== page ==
Hybrid Designs

While BEAM robots primarily work on the principle of simple analog circuits rather than complex microprocessors, there are several successful hybrid designs that have been researched.

In these designs, which can be likened to a horse and a rider, the “horse” part of the hybrid robot uses BEAM technology to implement behavior, while the “rider” uses a microprocessor to guide the behavior of the horse.

These hybrid designs marry robot control systems with the flexibility of dynamic programming.

Commercial BEAM Robotics Applications

BEAM robotics is still a niche field with limited commercial application. Exceptions to this are the Roomba from iRobot, which is a hugely popular robotic vacuum cleaner, and some lawn-mowing robots on the market.

Mainly, the field is limited to hobbyist and educational devices, toys, and prototype motion systems. Hexbugs are another notable example. This brand of infrared sensing and automaton toys uses many BEAM principles in their design. Mark Tilden has recently been working with WowWee Robotics, which designs toys such as the popular RoboRaptor.

Challenges

The field of BEAM robotics is growing, with more companies applying the design principles of BEAMbots. However, challenges exist with the technology, hindering a more widespread adoption across the robotics industry.

One of the main challenges is the neural network and its perceived random nature, presenting problems with the successful diagnosis of problems and manipulation of the circuitry.

 Designers are required to learn new techniques to overcome these issues. Efforts have been made to address this key challenge in recent years. Moreover, BEAMbots do not generally learn from past behavior, which is far easier to achieve with a microprocessor design.

However, BEAM robots are simple and cost-effective and can be built in a short period of time, making them good educational tools with high degrees of customizability.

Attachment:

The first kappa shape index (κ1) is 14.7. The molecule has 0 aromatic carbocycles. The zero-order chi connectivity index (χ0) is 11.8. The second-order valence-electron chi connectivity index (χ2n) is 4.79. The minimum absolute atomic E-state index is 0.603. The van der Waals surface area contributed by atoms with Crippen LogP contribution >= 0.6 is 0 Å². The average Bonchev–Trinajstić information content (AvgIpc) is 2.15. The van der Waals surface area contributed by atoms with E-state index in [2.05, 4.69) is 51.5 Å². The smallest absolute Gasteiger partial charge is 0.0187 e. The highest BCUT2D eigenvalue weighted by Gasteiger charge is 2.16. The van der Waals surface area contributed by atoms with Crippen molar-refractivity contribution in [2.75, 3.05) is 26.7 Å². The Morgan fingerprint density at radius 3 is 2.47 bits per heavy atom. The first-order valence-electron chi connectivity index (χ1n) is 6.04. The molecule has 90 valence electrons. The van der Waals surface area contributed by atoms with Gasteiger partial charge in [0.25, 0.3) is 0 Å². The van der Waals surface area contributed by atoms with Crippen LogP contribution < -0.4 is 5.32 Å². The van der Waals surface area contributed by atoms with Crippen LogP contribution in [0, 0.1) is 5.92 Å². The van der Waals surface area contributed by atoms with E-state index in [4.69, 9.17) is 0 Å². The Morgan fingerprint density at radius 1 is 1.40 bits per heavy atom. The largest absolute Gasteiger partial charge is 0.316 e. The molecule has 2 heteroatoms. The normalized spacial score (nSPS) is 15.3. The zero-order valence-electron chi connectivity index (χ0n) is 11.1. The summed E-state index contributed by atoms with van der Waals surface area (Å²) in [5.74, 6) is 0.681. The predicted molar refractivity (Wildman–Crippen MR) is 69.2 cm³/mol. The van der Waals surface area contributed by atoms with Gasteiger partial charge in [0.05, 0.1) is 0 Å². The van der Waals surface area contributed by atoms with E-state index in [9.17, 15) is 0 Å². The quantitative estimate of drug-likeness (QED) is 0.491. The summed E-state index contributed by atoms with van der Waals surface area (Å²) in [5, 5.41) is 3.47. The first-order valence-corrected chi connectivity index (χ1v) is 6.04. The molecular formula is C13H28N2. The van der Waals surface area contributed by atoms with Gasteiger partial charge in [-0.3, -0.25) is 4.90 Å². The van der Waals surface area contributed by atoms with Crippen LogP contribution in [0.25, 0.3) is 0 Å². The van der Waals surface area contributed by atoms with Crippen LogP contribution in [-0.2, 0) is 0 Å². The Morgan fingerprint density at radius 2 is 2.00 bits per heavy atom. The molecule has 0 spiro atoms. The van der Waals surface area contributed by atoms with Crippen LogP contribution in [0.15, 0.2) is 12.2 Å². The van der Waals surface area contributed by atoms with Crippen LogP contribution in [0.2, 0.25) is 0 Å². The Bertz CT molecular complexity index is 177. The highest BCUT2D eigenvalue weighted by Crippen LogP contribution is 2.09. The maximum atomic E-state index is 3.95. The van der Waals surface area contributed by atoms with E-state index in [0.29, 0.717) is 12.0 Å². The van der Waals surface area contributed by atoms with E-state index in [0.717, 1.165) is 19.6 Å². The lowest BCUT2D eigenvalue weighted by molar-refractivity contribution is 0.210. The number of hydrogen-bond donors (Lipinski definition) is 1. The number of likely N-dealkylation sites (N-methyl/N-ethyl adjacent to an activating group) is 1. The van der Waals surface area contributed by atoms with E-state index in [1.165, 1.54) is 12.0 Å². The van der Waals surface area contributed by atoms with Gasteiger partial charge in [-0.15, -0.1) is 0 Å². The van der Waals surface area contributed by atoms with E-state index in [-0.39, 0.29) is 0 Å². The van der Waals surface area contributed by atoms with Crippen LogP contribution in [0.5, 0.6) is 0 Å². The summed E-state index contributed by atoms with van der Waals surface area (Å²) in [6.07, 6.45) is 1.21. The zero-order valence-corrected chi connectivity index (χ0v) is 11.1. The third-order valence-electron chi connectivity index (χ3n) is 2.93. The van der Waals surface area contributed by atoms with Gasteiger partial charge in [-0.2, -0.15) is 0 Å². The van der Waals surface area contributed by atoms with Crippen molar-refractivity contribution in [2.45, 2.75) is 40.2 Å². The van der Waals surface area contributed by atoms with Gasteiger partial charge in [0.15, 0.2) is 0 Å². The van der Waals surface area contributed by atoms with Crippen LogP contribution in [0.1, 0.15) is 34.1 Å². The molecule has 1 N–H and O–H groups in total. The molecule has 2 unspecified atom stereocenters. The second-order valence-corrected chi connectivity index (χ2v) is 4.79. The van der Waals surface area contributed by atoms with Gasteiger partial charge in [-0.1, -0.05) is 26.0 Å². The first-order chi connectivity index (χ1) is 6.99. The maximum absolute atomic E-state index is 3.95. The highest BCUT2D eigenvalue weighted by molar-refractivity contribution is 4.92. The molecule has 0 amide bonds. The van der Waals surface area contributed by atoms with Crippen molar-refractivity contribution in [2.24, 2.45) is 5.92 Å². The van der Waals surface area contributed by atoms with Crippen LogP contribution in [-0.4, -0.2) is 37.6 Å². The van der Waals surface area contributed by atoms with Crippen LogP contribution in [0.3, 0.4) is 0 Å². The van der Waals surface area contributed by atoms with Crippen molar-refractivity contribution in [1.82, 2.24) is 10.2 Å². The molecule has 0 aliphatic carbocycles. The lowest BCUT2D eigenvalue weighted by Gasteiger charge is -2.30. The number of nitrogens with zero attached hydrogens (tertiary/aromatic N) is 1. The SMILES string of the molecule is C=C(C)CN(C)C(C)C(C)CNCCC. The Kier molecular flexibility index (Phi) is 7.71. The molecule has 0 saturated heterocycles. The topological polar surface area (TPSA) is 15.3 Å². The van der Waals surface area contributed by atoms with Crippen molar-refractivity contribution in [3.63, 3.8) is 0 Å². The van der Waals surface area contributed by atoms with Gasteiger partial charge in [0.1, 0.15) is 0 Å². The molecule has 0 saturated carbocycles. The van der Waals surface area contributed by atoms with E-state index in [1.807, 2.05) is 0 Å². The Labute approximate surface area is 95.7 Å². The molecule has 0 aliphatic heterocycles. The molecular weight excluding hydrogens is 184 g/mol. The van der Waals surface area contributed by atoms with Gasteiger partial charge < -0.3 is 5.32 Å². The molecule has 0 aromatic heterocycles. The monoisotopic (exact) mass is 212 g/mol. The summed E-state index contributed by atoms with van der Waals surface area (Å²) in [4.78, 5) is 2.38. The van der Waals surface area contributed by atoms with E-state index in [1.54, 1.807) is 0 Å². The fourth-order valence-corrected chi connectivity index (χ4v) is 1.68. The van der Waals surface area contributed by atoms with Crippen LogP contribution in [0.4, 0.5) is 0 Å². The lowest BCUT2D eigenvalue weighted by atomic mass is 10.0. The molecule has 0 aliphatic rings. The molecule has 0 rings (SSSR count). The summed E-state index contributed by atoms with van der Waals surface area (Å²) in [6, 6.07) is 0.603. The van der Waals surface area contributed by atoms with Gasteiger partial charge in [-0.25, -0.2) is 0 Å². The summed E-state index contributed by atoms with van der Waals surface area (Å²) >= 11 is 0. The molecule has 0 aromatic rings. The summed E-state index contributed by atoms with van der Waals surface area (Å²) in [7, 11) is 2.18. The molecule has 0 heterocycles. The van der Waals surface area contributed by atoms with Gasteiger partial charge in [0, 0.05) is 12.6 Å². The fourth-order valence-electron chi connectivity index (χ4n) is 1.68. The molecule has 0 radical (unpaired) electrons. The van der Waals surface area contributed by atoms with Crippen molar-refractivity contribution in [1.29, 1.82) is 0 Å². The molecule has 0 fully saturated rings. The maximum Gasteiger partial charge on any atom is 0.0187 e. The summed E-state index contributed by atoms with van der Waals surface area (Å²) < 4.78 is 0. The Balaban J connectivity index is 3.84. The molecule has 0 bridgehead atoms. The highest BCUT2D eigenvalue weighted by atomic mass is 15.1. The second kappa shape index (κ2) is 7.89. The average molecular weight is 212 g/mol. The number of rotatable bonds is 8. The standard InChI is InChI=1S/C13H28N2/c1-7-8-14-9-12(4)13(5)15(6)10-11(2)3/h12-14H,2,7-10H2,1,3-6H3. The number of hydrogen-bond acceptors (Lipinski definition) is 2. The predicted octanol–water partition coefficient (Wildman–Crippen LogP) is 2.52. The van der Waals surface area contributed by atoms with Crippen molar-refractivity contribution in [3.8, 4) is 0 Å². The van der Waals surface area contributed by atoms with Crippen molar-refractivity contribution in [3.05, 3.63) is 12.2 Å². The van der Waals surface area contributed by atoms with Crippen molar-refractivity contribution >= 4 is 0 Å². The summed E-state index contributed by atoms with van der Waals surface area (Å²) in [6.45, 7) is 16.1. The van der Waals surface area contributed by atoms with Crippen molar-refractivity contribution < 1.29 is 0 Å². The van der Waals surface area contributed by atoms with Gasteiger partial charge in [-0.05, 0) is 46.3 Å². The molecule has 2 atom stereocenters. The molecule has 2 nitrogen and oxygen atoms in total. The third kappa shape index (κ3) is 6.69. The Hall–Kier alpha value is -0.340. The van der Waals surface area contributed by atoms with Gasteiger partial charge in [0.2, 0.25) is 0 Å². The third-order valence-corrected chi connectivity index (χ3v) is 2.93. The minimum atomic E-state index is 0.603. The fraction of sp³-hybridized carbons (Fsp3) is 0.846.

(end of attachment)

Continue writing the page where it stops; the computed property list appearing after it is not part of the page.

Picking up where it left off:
The Future

The potential of the field of BEAM robotics is evidenced by the growth of commercial applications of BEAMbots; the field has potential for future development. Other technologies such developed boards including Raspberry Pi can increase the functionality of these robots. Research is ongoing in the field.

Continue reading: Vine-Like Soft Robot with High Controllability and Multiple Degrees of Freedom

References and Further Reading

Robohub (2012) BEAM Robotics with Mark Tilden [online] Robohub.org. Available at: https://robohub.org/robots-beam-robotics/

Brown, P (2017) What are BEAM Robots? [online] Electronics 360. Available at:https://electronics360.globalspec.com/article/9247/what-are-beam-robots

Disclaimer: The views expressed here are those of the author expressed in their private capacity and do not necessarily represent the views of AZoM.com Limited T/A AZoNetwork the owner and operator of this website. This disclaimer forms part of the Terms and conditions of use of this website.

Reginald Davey

Written by

Reginald Davey

Reg Davey is a freelance copywriter and editor based in Nottingham in the United Kingdom. Writing for AZoNetwork represents the coming together of various interests and fields he has been interested and involved in over the years, including Microbiology, Biomedical Sciences, and Environmental Science.